Thirsty (Our Need for God)

Be honest with yourself, have you been drinking enough water today?

I read somewhere that most of the people on earth are chronically dehydrated. In light of that, why don’t you go grab a glass of water and come back.

Although we could all stand to drink some more water every day, on average we never feel all that thirsty. Our bodies can withstand a pretty substantial drought before they start to let us know that something is wrong.

About a month ago I came down with an awful flu. I tend to be the person who thinks she can power through any illness, so as usual, I waited far too long to see a doctor. The first few days of nausea and loss of appetite were tolerable, but after about a week of throwing up everything that I tried to put in my body, I really began to feel the effects of true hunger and dehydration.

At the time I was an RA in a freshman hall on my campus. Every night one of us had to stay on 24 hour duty to respond to any emergencies in the building. These usually included pulled fire alarms, loud parties, and the occasional trip to the ER. But when I started my night on duty, I never thought I was the one who would be rushed to the hospital.

Throughout the night, I felt worse and worse. I dragged myself to my RA staff meeting, but I was barely present. My mind was in a fog. As I climbed the steps to my bedroom afterward I felt a sharp pain in my back and shoulders from my stiffening muscles. My mouth and throat were so dry, and I would have given anything to drink water, but I could already feel the inevitable burn as I vomited it back up. I was parched. The sensation was worse than anything I had ever experienced before; my entire body was screaming out that it needed water but it could not be satisfied.

I  was hesitant to reach out to anyone for help, because I knew that my job would require me to stay in the building all night. But finally, around midnight, I took advantage of our 24 hour nurses’ hotline. She confirmed my fears- this was the emergency I had been trained for. She said that I needed to get to the hospital as soon as possible,  and that if left untreated, I would soon begin experiencing organ failure.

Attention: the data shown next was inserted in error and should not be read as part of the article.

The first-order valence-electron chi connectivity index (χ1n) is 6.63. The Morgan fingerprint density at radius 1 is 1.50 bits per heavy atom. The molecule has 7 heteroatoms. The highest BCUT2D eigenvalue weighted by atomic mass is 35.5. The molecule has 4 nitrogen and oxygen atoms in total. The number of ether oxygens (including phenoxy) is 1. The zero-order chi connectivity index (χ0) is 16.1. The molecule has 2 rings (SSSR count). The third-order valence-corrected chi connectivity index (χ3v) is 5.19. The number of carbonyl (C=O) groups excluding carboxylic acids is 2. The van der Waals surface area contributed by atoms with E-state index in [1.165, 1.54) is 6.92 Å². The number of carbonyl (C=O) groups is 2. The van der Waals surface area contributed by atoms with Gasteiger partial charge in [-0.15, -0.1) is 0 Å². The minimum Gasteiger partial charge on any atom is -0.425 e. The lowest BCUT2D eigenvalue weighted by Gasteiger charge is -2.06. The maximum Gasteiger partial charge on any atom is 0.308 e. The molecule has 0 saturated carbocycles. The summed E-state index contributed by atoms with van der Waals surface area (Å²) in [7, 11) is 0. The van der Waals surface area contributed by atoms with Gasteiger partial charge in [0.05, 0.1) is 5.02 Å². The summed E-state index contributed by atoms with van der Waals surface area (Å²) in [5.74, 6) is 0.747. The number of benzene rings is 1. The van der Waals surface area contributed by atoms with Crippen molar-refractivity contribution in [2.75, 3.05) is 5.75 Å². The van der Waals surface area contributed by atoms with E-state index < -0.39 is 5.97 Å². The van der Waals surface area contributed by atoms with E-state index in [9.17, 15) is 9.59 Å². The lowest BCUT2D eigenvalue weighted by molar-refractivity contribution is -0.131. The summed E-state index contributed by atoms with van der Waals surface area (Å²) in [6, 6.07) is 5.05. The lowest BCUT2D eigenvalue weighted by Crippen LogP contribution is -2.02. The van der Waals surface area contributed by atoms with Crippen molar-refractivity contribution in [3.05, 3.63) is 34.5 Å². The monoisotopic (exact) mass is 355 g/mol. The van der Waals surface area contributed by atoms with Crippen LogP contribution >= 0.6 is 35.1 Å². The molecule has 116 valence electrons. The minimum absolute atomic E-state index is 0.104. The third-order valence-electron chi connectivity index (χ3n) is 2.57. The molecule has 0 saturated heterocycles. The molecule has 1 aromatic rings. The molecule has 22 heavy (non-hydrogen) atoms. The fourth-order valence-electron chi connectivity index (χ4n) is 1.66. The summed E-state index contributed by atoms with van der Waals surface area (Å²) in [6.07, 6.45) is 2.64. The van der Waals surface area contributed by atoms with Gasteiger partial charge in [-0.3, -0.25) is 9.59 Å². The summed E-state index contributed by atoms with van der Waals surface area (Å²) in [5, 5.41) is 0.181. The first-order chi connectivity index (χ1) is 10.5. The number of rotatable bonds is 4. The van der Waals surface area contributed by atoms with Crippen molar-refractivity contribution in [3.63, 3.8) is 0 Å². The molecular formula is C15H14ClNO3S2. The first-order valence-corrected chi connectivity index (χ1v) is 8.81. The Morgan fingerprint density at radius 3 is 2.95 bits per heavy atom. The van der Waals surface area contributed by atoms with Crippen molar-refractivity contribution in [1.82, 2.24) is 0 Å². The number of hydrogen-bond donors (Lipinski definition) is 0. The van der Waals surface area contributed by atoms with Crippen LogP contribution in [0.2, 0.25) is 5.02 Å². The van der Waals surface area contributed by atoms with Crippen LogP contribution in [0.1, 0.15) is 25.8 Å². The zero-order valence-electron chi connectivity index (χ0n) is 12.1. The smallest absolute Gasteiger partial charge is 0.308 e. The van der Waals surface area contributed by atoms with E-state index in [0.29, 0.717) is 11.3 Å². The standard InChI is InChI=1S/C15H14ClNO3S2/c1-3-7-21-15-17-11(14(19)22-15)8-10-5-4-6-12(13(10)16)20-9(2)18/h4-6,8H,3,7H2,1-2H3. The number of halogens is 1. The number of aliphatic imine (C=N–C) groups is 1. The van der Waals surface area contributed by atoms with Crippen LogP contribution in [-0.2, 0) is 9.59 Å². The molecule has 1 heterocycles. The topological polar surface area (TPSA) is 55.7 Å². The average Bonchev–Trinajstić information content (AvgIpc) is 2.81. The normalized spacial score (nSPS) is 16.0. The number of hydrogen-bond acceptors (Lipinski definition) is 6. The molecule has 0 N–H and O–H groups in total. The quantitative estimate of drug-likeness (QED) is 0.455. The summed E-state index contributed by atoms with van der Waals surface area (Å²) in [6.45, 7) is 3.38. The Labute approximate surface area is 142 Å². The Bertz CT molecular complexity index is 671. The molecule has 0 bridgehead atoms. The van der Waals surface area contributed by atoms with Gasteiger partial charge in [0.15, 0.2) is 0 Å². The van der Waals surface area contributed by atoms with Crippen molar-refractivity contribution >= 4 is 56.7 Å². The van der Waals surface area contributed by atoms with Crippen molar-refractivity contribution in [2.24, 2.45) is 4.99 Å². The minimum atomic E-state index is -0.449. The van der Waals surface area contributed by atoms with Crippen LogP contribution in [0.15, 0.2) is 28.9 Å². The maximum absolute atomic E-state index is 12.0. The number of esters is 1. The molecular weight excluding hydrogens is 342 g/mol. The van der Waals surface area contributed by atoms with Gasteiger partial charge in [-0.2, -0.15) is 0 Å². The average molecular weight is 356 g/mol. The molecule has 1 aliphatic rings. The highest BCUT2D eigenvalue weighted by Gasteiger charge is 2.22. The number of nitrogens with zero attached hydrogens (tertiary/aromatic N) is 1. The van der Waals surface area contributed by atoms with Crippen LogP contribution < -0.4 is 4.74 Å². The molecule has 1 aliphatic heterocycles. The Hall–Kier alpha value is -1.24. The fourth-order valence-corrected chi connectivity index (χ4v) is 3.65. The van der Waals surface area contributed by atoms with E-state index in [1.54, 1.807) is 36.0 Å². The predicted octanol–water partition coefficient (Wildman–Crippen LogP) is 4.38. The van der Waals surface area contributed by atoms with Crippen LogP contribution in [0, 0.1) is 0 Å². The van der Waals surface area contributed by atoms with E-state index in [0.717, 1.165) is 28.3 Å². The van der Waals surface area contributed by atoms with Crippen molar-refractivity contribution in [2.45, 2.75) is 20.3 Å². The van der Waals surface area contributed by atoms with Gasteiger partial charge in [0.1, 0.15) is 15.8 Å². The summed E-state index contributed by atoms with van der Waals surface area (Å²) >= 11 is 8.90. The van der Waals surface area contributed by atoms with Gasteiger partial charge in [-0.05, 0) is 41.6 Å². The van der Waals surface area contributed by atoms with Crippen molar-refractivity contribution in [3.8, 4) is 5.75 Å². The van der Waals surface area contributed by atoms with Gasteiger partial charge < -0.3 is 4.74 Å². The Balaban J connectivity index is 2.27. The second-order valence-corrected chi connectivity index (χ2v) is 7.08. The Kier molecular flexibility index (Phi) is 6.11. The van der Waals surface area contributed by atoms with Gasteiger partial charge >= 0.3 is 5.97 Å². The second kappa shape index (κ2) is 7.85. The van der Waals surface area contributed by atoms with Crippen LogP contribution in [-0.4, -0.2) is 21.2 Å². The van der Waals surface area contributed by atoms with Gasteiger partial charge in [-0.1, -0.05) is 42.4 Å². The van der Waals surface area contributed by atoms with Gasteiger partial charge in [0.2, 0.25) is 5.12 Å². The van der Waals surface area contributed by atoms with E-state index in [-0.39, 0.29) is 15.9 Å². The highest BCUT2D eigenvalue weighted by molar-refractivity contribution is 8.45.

So I made a few phone calls, accepted my coworkers gracious offers to cover my post and headed to the hospital. I could hardly walk, and had to be helped from my building all the way to the hospital bed. (Expect another post about my RA staff and sacrificial love.) They started me on an IV drip of fluids that continued well into the next day. I lost track of how many bags they attached as the hours went on. I was in agony the entire time.

So why did I tell you this story? Well, going through that experience made me realize what true thirst really is. It’s terrible. But it is our body’s way of telling us what it needs. Like my body’s need for water, my soul needs sustenance. Yet, I don’t feel that same degree of thirst in my soul.

Christianity is no stranger to water metaphors. We talk so often about thirsting after God, and being sustained by “living water.” But I found that I view God less as my source of water, and more like living chocolate milk.

As a 22 year old, semi-adult, I am not ashamed of my love for chocolate milk. But while it is sweet and good to drink, It does not sustain me. I would never reach for a glass after a run or a day in the sun.  It adds pleasure and taste to my life, but I do not need it.

David writes of God from the wilderness, saying “O God, you are my God; earnestly I seek you; my soul thirsts for you; my flesh faints for you, as in a dry and weary land where there is no water.” (Psalm 63:1 ESV)

I tend to see my love for God as a positive, extra thing. He is good, and a relationship with Him adds to my life. I can be particularly excited to know and serve Him at points, but ultimately I see the relationship for the good it does for me.

But that is not how God works. He is not meant to be a cherry on top, just someone to thank for good circumstances and beautiful sunsets, or an excuse to blast worship music in the car. He is our water. He gives us breath and life. Yet we take this need for Him too lightly, and reduce Him to simply a life enhancement. Without God, we are not just a little bit thirsty- we are painfully, deliriously dehydrated.

Like our bodies crying out for water, we cry out for God. But we often try to quench that thirst with the things that can’t sustain us.

A friend of mine pointed me to Psalm 42:1, which says “as a deer pants for flowing streams, so pants my soul for you, O God.” The deer is created with an instinctual desire for survival. It knows exactly where to go to quench its thirst. Similarly, we are made to know God. Apart from him, we are nothing, dehydrated bodies wasting away. And like the deer, we know exactly where to go to be satisfied.

I know that I often turn to intimacy from other people to quench my thirst, which can only be truly satisfied by the love of God. What do you turn to when you’re thirsty? How do you experience your desire for God?


2 thoughts on “Thirsty (Our Need for God)

  1. Great stuff Kristen! I think you articulated you thoughts really well.

    The best DVD bible study I’ve ever come across is a series by Kyle Idleman called “H2O”. The first episode is called “Thirsty” and I think it really compliments this post. It’s definitely worth a watch:



    1. Hey Caleb! Thank you so much for checking out the post and for your encouragement. I just started that video, and so far it looks great! I’d love to share some thoughts on it afterward.


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